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U.S. Supreme Court Decision: Justice Scalia's Opinion

Supreme Court Justice Antonin Scalia wrote the Court's official opinion on the failed California video game law. Gamasutra highlights the judge's arguments as to why video games are protected speech.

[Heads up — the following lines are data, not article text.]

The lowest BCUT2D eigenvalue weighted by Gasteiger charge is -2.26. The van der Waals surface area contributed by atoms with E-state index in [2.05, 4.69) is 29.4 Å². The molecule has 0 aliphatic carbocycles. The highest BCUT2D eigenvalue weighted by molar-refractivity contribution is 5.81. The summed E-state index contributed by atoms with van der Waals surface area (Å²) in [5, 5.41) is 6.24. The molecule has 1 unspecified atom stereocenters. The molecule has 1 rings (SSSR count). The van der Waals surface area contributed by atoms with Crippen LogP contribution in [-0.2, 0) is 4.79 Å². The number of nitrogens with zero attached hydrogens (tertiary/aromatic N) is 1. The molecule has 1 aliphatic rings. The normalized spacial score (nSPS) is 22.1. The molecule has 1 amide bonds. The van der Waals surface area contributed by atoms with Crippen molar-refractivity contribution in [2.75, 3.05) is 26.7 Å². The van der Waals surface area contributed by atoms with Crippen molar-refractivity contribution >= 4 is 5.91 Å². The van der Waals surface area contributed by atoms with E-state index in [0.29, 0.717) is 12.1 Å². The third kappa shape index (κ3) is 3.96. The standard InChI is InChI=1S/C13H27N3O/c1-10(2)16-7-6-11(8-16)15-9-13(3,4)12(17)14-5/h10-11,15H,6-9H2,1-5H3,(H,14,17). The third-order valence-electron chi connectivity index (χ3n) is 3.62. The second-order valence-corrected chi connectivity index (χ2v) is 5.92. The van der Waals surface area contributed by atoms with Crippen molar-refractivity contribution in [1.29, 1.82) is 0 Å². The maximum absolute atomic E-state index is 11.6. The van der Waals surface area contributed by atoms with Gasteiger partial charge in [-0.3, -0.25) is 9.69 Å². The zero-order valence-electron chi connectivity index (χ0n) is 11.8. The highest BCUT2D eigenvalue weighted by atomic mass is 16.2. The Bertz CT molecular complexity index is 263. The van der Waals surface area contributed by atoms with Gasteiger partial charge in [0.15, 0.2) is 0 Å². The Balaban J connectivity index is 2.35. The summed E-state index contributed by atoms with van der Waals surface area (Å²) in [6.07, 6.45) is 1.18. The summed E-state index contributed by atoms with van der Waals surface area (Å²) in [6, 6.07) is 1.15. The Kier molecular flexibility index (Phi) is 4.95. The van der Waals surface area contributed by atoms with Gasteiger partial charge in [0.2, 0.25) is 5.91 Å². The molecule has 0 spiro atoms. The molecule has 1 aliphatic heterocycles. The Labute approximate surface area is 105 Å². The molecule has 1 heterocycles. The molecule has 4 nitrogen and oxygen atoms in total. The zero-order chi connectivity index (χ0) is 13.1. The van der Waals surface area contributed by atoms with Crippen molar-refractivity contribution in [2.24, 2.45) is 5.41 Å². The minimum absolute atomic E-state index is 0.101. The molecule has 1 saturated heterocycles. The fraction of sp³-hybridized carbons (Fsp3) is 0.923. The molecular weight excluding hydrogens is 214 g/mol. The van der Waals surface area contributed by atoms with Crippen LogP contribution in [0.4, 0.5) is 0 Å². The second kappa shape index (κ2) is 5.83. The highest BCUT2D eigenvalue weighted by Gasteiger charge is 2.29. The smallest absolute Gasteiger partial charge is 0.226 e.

In a landmark ruling on Monday, the U.S. Supreme Court voted 7-2 against a California video game law that sought to place government restrictions on the sale of violent video games to minors. Justice Antonin Scalia was one of the seven justices that voted against the law, and he delivered the court's opinion, vehemently rejecting the California law. Here are the highlights from Scalia's commentary, which is available in full as PDF: Video Games As Free Speech "Like the protected books, plays, and movies that preceded them, video games communicate ideas -- and even social messages -- through many familiar literary devices (such as characters, dialogue, plot, and music) and through features distinctive to the medium (such as the player's interaction with the virtual world). That suffices to confer First Amendment protection." Depiction Of Violence vs. Actual Violence [Regarding a recent Supreme Court ruling saying that dogfighting videos are protected under the First Amendment.] "We held that [U.S. vs. Stevens] statute to be an impermissible content-based restriction on speech. There was no American tradition of forbidding the depiction of animal cruelty -- though States have long had laws against committing it.... As in Stevens, California has tried to make violent-speech regulation look like obscenity regulation by appending a saving clause required for the latter. That does not suffice." On Speech Directed Towards Children "[The Act] wishes to create a wholly new category of content-based regulation that is permissible only for speech directed at children. That is unprecedented and mistaken.... . No doubt a State possesses legitimate power to protect children from harm... but that does not include a free-floating power to restrict the ideas to which children may be exposed. California's argument would fare better if there were a longstanding tradition in this country of specially restricting children's access to depictions of violence, but there is none. Certainly the books we give children to read - or read to them when they are younger - contain no shortage of gore. Grimm's Fairy Tales, for example, are grim indeed. As her just deserts for trying to poison Snow White, the wicked queen is made to dance in red hot slippers "till she fell dead on the floor, a sad example of envy and jealousy." The Danger Of The California Law "Justice Alito's [who also voted against the law] argument highlights the precise danger posed by the California Act: that the ideas expressed by speech -- whether it be violence, or gore, or racism -- and not its objective effects, may be the real reason for governmental proscription." Linking Video Game Violence With Effects On Children "California cannot meet that standard. At the outset, it acknowledges that it cannot show a direct causal link between violent video games and harm to minors... The State's evidence is not compelling. California relies primarily on the research of Dr. Craig Anderson and a few other research psychologists whose studies purport to show a connection between exposure to violent video games and harmful effects on children." "Wildly Underinclusive" "In his testimony in a similar lawsuit, Dr. Anderson admitted that the "effect sizes" of children's exposure to violent video games are "about the same" as that produced by their exposure to violence on television. And he admits that the same effects have been found when children watch cartoons starring Bugs Bunny or the Road Runner... or when they play video games like Sonic the Hedgehog that are rated "E" (appropriate for all ages)... or even when they "vie[w] a picture of a gun". Of course, California has (wisely) declined to restrict Saturday morning cartoons, the sale of games rated for young children, or the distribution of pictures of guns. The consequence is that its regulation is wildly underinclusive when judged against its asserted justification, which in our view is alone enough to defeat it." What Parents "Ought To Want" "Not all of the children who are forbidden to purchase violent video games on their own have parents who care whether they purchase violent video games. While some of the legislation's effect may indeed be in support of what some parents of the restricted children actually want, its entire effect is only in support of what the State thinks parents ought to want." The Supreme Court's Task In Ruling "California's effort to regulate violent video games is the latest episode in a long series of failed attempts to censor violent entertainment for minors. While we have pointed out above that some of the evidence brought forward to support the harmfulness of video games is unpersuasive, we do not mean to demean or disparage the concerns that underlie the attempt to regulate them - concerns that may and doubtless do prompt a good deal of parental oversight. We have no business passing judgment on the view of the California Legislature that violent video games (or, for that matter, any other forms of speech) corrupt the young or harm their moral development. Our task is only to say whether or not such works constitute a 'well-defined and narrowly limited clas[s] of speech...'" Scalia's Conclusion "California's legislation straddles the fence between (1) addressing a serious social problem and (2) helping con- cerned parents control their children. Both ends are legitimate, but when they affect First Amendment rights they must be pursued by means that are neither seriously underinclusive nor seriously overinclusive... As a means of protecting children from portrayals of violence, the legislation is seriously underinclusive, not only because it excludes portrayals other than video games, but also because it permits a parental or avuncular veto. And as a means of assisting concerned parents it is seriously overinclusive because it abridges the First Amendment rights of young people whose parents (and aunts and uncles) think violent video games are a harmless pastime. And the overbreadth in achieving one goal is not cured by the underbreadth in achieving the other. Legislation such as this, which is neither fish nor fowl, cannot survive strict scrutiny."